Health Sciences library hosts related programs on violence against women during Domestic Violence Awareness MonthSeptember 21, 2018 National Organization for Women (NOW) anti-violence rally, Washington DC, 1995, by Ellen Shub
To heighten awareness of the pivotal role that health care providers play in preventing, identifying, treating and addressing the physical and mental health effects of domestic violence, Tompkins-McCaw Library for the Health Sciences offers several related exhibits, a discussion and a film screening.
“As research and education librarians, we see offering interactive learning programming as integral to the broad role libraries play at VCU,” says Emily Hurst, who heads the research and education department and also serves as library deputy director. “VCU Libraries strives to bring our academic and health science communities together with learning opportunities like this.”
Events at Tompkins-McCaw Library for the Health Sciences, scheduled during the annual Domestic Violence Awareness Month, are:
“Confronting Violence: Improving Women’s Lives,” National Library of Medicine traveling exhibit
Sept. 24-Nov. 3, Special Collections and Archives Reading Room
Activists and reformers in the United States have long recognized the harm of domestic violence and sought to improve the lives of women who were battered. During the late 20th century, nurses took up the call. With passion and persistence, they worked to reform a medical profession that overwhelmingly failed to acknowledge violence against women as a serious health issue. Beginning in the late 1970s, nurses were the vanguard as they pushed the larger medical community to identify victims, adequately respond to their needs, and work toward the prevention of domestic violence. This story is told in “Confronting Violence: Improving Women’s Lives,” a new exhibit up through Nov. 3.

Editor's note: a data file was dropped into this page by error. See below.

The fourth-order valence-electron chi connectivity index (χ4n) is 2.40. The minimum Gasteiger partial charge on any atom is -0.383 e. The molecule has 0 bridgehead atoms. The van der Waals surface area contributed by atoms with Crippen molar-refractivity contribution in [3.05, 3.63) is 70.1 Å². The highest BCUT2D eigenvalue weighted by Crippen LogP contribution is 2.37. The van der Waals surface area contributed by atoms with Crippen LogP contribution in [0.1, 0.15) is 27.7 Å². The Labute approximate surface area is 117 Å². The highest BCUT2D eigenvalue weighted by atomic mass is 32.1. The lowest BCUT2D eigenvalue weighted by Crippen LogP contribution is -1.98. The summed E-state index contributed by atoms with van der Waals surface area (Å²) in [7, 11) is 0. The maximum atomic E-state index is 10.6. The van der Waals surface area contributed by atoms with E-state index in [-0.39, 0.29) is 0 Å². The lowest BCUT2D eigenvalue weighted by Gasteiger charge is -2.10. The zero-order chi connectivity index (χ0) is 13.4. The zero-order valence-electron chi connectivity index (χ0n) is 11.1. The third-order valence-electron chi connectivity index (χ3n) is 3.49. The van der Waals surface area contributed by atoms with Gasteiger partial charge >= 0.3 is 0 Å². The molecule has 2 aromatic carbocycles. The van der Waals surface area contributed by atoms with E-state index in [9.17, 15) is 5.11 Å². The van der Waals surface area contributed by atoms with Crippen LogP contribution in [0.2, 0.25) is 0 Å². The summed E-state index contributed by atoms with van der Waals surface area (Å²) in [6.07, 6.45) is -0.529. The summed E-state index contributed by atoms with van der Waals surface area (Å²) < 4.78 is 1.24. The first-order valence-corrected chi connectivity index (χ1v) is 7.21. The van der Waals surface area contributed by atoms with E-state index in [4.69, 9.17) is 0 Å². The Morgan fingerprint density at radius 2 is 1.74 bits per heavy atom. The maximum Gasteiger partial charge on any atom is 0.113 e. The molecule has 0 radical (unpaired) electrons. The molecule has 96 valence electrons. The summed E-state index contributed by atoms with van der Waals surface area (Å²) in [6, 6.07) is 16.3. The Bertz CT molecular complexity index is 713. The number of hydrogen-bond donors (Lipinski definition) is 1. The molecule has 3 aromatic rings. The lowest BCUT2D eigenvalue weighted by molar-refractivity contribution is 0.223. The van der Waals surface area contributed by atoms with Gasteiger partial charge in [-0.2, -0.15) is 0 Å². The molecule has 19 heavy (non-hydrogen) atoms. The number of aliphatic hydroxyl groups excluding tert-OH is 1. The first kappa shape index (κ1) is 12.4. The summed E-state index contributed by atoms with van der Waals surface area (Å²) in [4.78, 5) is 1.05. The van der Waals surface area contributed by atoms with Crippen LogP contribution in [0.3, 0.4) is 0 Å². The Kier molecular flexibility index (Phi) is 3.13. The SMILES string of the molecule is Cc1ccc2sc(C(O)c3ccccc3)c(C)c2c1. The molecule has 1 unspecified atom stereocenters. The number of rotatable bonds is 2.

Film Screening “Domestic Violence and Health Care”
Oct. 11, noon to 1 p.m. Special Collections and Archives Reading Room
This documentary offers an inside look at the highly regarded domestic violence program at Mercy Medical Center in Baltimore. Participants are invited to bring their lunch. Popcorn, drinks and sweets provided.
The film will be followed by a discussion moderated by Tameika S. McCoy, M.A., C.A., advocate coordinator, University Counseling Services featuring experts from VCU and VCU Health:
- Maria Altonen, M.A., EMPOWER coordinator, Injury and Violence Prevention Program, VCU Health
- Amy Cook, Ph.D., chair of the Criminal Justice Program, L. Douglas Wilder School of Government and Public Affairs
- Elizabeth "Liz" Cramer, Ph.D., professor, VCU School of Social Work
Seating is limited. Register for this Oct. 11 event. This screening is part of the ongoing Real Life Film Series
The Clothesline Project exhibit
An exhibit featuring T-shirts decorated with powerful messages by sexual assault survivors or by those who have lost loved ones to sexual assault. The exhibit is intended to raise awareness in the about the prevalence of sexual assault and violence against women and to foster a culture of support and healing. This exhibit is organized by Students Advocating Violence Education and Support (SAVES), a student-led initiative of the VCU Wellness Resource Center.
Silent Witness exhibit
This traveling memorial for Virginians killed by domestic violence, features lifesize silhouettes of victims. The memorial is organized by Amy Cook, Ph.D. and students from her service-learning course Crime and Delinquency Prevention and is a partnership between the Wilder School and SAVES.< Previous Next >